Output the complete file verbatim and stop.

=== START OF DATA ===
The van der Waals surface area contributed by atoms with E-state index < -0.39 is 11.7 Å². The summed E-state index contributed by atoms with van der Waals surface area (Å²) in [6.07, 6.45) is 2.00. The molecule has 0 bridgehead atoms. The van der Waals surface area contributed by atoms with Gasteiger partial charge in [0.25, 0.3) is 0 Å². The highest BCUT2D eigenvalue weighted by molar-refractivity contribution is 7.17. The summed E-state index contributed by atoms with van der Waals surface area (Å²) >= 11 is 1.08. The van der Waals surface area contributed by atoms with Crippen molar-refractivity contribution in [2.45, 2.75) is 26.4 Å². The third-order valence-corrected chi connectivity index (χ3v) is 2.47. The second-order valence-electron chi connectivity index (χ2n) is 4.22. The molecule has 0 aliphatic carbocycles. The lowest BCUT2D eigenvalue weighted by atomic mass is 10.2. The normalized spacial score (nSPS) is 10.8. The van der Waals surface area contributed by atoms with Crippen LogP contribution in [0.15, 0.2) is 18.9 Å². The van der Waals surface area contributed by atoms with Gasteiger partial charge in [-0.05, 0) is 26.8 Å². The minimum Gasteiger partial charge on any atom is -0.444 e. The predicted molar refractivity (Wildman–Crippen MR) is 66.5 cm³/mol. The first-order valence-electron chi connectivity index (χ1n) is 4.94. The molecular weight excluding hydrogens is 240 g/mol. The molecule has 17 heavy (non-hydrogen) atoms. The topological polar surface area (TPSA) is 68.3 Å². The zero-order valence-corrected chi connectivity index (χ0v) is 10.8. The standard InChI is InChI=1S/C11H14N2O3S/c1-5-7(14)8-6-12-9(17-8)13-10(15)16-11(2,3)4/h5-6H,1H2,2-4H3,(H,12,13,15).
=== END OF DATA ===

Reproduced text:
The van der Waals surface area contributed by atoms with E-state index < -0.39 is 11.7 Å². The summed E-state index contributed by atoms with van der Waals surface area (Å²) in [6.07, 6.45) is 2.00. The molecule has 0 bridgehead atoms. The van der Waals surface area contributed by atoms with Gasteiger partial charge in [0.25, 0.3) is 0 Å². The highest BCUT2D eigenvalue weighted by molar-refractivity contribution is 7.17. The summed E-state index contributed by atoms with van der Waals surface area (Å²) >= 11 is 1.08. The van der Waals surface area contributed by atoms with Crippen molar-refractivity contribution in [2.45, 2.75) is 26.4 Å². The third-order valence-corrected chi connectivity index (χ3v) is 2.47. The second-order valence-electron chi connectivity index (χ2n) is 4.22. The molecule has 0 aliphatic carbocycles. The lowest BCUT2D eigenvalue weighted by atomic mass is 10.2. The normalized spacial score (nSPS) is 10.8. The van der Waals surface area contributed by atoms with Crippen LogP contribution in [0.15, 0.2) is 18.9 Å². The van der Waals surface area contributed by atoms with Gasteiger partial charge in [-0.05, 0) is 26.8 Å². The minimum Gasteiger partial charge on any atom is -0.444 e. The predicted molar refractivity (Wildman–Crippen MR) is 66.5 cm³/mol. The first-order valence-electron chi connectivity index (χ1n) is 4.94. The molecular weight excluding hydrogens is 240 g/mol. The molecule has 17 heavy (non-hydrogen) atoms. The topological polar surface area (TPSA) is 68.3 Å². The zero-order valence-corrected chi connectivity index (χ0v) is 10.8. The standard InChI is InChI=1S/C11H14N2O3S/c1-5-7(14)8-6-12-9(17-8)13-10(15)16-11(2,3)4/h5-6H,1H2,2-4H3,(H,12,13,15).